Terraform and Ansible are both open-source software tools that support the development of Infrastructure as Code (IaC). This facilitates the management and provisioning of infrastructure with software-based configuration control for physical and virtual services. IaC enables infrastructure to be defined using software modules. This enhances maintainability, promotes reusability, and allows near pain-free scalability. Both software tools use a functional approach, using declarative configuration to state the infrastructure’s desired final state. The system then executes the actions required to achieve this desired state.
However, it is essential to recognize that although they perform similar functions, they were created with different purposes in mind and have both evolved such that they can both meet the challenges of implementing IaC functions.
Terraform Ansible comparison
Ansible is primarily a configuration management tool, while Terraform is primarily an orchestration tool. However, there is a blurred area of functionality between these two concepts, where both tools operate. The main difference between these two tools can be seen by considering orchestration and configuration management functions. As an orchestration tool, Terraform is focused on delivering the required end state by controlling the available resources to achieve the defined aims and produce the correct end state. Ansible, by contrast, manages the configuration of the available resources to maintain operations such that they comply with the requirements of the end state. These are subtly different approaches, but they produce the same end result, though will varying efficiencies.
Terraform uses a declarative language to implement its functionality while Ansible uses a procedural language. Declarative languages describe their desired results without explicitly listing what commands or steps are necessary to achieve those results. By contrast, a procedural language lists the computational steps and constructs the program using a modular structure to achieve the required results.
Terraform is adapted for supporting immutable infrastructure while Ansible is adapted for supporting mutable infrastructure. Terraform requires physical and virtual servers to be configured and deployed in a predefined state that it can then orchestrate to achieve the desired infrastructure configuration. Ansible, on the other hand, offers a more flexible approach where the configuration of deployed physical and virtual servers can be modified to achieve the desired state.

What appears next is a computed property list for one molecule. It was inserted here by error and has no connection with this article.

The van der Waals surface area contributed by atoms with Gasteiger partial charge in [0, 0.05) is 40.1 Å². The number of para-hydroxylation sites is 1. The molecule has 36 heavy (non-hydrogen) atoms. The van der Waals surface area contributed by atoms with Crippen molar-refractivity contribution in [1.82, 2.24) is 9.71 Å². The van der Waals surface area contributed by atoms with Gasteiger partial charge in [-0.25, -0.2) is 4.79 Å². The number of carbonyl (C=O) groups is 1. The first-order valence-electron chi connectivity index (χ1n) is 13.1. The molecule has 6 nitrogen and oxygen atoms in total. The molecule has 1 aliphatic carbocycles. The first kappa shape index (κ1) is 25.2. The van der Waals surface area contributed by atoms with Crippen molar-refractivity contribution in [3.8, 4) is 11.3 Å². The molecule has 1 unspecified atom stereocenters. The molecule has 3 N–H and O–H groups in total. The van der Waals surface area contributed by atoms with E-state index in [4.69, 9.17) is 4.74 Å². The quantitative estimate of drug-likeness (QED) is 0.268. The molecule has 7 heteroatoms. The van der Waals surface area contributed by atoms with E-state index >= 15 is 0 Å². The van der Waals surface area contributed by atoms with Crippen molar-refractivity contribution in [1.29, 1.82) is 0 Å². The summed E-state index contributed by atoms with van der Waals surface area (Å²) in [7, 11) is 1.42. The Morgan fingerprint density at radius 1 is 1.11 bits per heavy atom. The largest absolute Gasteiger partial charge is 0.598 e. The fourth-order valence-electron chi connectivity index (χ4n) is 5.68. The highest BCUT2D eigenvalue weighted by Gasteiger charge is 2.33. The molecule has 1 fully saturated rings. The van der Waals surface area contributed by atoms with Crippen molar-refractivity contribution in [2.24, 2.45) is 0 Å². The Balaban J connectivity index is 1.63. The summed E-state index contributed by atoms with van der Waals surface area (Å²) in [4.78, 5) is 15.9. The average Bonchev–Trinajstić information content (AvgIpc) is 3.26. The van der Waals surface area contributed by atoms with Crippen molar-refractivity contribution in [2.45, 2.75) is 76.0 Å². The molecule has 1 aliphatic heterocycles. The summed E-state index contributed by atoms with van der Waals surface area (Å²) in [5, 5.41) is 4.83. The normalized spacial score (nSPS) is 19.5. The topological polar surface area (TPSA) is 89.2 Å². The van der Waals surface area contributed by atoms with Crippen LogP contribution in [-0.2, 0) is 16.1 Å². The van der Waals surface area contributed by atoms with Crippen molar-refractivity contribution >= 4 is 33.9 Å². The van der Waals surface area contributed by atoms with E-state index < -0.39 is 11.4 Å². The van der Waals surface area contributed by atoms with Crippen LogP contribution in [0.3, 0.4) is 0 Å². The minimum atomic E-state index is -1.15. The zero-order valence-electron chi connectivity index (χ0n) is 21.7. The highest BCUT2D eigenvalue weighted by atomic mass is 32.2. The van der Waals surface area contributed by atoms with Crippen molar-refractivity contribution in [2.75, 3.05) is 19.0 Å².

Terraform is cloud-agnostic and can be implemented on all of the major cloud providers, including Amazon Web Services, Google Cloud Platform, and Azure. The resource configuration definitions, written using the bespoke declarative language, are built from resource blocks, which will be tailored for each cloud provider. Switching to a new provider simply requires the replacement of the low-level resource blocks without changing the high-level resource configuration. Ansible is similarly cloud-agnostic; it employs a library of cloud support modules that are called as necessary to create instances for the infrastructure configuration definitions. This modular approach and the extensive library of modules allows Ansible to support public, private, and hybrid cloud infrastructure.
Ansible supports DevOps by managing the DevOps infrastructure to provide a stable environment for both the development and operations functions to facilitate smooth orchestration. Ansible automation allows developers to include the infrastructure as part of the overall application thanks to the machine-processable definition files for configuration management. System administration becomes an integral part of the DevOps processes, which brings advantages in terms of maintainability, scalability, and cost controls to the business.
Terraform supports DevOps by allowing infrastructure to be managed faster and more efficiently in support of the DevOps processes. Its advantage is its focus on infrastructure automation while being technology and provider agnostic. Used as part of a multi-team DevOps process, Terraform enables infrastructure support teams to work in parallel with developers improving business efficiency.
Making your choice
It is worth bearing in mind that Terraform vs. Ansible is not an exclusively mutual decision. If your complex infrastructure requirements support the decision, both these tools can be used together to deliver a complete IaC solution.
Terraform has the inbuilt capability to call Ansible. Terraform is optimized as an infrastructure provisioning tool but has limited configuration management control, which is Ansible’s strength. Terraform can be employed to stand up virtual machines or cloud instances and then make a call Ansible to complete the configuration of the infrastructure and its applications. Alternatively, with the release of Ansible 2.5, this includes a Terraform module that enables Ansible to call Terraform to set up the environment as part of the Ansible playbook.
However, if you do need to choose between Terraform and Ansible, this will come down to your specific requirements. Are you looking primarily for an orchestration function, or are you looking for a configuration management function? Is your infrastructure mutable or immutable? Terraform was explicitly designed as a provisioning tool for immutable infrastructure, while Ansible was intended expressly for configuration management. Both can correctly function when applied appropriately.
by Stephen M.